• Ahead of World Autism Awareness Week, MPs from different parties discussed autism for almost two hours in the House of Commons.
  • The Rt Hon Dame Cheryl Gillan MP, Chair of the All Party Parliamentary Group on Autism (APPGA), called the debate.
  • This year’s debate was really important because 2019 marks the 10th anniversary of the Autism Act in England, and the next milestone year for reviewing the autism strategy.
  • Have your say on the Autism Act by completing our survey.
  • MPs highlighted issues faced by autistic people across a number of important areas including: public understanding of autism, education, employment, health services, and the inclusion of autism as ‘mental disorder’ in the Mental Health Act.

Huw Merriman

APPGA Officer Huw Merriman MP delivered Dame Cheryl Gillan MP’s speech in her absence.

On 21 March, MPs came together ahead of World Autism Awareness Week (1 to 7 April) to debate the issues that matter to autistic people and the support they need to live fulfilling lives, as well as the need to improve public understanding of autism.

This annual debate always draws a significant number of MPs. This year was no different, with 28 MPs taking part.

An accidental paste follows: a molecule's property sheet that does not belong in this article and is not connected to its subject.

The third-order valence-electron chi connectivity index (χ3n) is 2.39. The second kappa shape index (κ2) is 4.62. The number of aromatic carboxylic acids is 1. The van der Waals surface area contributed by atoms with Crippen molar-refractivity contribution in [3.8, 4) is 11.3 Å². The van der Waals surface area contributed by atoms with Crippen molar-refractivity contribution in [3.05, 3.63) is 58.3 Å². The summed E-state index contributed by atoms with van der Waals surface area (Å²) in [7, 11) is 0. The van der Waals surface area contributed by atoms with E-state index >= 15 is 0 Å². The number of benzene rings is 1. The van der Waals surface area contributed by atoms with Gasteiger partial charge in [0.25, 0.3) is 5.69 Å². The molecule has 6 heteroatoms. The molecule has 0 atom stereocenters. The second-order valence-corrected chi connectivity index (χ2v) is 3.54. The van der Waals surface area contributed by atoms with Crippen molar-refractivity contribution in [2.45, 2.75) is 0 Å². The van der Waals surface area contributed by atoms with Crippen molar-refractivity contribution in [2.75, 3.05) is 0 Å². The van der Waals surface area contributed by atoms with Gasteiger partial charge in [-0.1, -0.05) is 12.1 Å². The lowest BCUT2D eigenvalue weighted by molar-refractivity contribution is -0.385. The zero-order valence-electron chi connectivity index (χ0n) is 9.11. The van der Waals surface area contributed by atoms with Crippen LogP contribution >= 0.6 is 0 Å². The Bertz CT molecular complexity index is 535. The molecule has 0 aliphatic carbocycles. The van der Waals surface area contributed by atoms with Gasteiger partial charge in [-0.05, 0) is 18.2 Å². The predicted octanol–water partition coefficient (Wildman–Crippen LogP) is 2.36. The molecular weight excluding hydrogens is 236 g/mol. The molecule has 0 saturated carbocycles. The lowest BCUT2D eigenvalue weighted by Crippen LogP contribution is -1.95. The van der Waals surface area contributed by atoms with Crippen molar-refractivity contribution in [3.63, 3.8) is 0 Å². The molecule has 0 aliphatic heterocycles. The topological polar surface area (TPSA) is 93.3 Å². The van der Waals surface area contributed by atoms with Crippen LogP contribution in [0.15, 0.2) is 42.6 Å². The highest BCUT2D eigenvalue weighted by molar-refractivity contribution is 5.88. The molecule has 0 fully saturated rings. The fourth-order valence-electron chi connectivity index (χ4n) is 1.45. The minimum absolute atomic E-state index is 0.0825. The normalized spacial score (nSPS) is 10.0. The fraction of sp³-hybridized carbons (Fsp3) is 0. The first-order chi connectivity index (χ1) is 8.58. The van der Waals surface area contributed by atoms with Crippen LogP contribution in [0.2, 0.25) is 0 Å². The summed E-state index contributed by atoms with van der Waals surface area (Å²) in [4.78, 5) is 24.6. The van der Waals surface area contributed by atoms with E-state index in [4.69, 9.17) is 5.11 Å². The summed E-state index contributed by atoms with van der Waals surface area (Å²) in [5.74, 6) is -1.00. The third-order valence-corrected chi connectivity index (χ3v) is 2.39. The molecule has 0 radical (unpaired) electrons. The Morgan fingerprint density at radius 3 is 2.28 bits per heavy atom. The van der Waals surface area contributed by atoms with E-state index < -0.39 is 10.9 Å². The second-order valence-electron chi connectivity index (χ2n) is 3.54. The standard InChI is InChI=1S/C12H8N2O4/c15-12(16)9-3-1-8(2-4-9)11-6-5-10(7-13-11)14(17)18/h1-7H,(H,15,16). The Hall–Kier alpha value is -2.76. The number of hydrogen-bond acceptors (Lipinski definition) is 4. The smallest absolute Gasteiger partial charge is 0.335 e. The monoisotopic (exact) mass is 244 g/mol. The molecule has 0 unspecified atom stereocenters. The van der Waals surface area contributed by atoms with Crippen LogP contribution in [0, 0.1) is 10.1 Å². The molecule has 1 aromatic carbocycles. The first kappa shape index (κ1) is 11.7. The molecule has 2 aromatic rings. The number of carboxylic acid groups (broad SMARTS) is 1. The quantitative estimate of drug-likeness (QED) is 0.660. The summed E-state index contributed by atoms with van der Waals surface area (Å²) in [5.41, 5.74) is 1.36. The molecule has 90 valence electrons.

This year’s debate was particularly important as 2019 marks the 10th anniversary of the Autism Act, which was a landmark in the battle to improve the lives of autistic adults and their families in England. We’ll be marking this anniversary throughout 2019 and campaigning with you alongside the All Party Parliamentary Group on Autism (APPGA) to ensure the Government’s review of the autism strategy improves support for children and adults.

Find out more about out work to mark the 10th anniversary of the Autism Act.

Sherriff and Dinenage

Caption – Left, Paula Sheriff MP responds for the Labour Party. Right, Caroline Dinenage MP speaks on behalf of the Government.

With Brexit taking up a lot of MPs’ time, we were pleased that the Rt Hon Dame Cheryl Gillan MP was able to secure this debate and grateful to Huw Merriman MP, an officer in the APPGA, for delivering her opening speech on her behalf, as she was unable to attend due to personal circumstances.

Cheryl Gillan’s speech drew attention to the continued need to improve public understanding, highlighting research by our charity that shows that 50% of autistic people and their families sometimes don’t go out because they’re worried how people will react to their autism. In her speech, she also said that too many local areas in England are not meeting all their obligations under the Autism Act and that, as we reach its 10th anniversary, now is a good time to ask what more needs to be done.

During the debate, MPs raised many of the important issues our charity campaigns on. APPGA Officer Thangam Debbonaire MP highlighted the autism employment gap, saying that not only unemployment but also underemployment needs to be tackled. She called on the Government, businesses, and unions to work together to address this.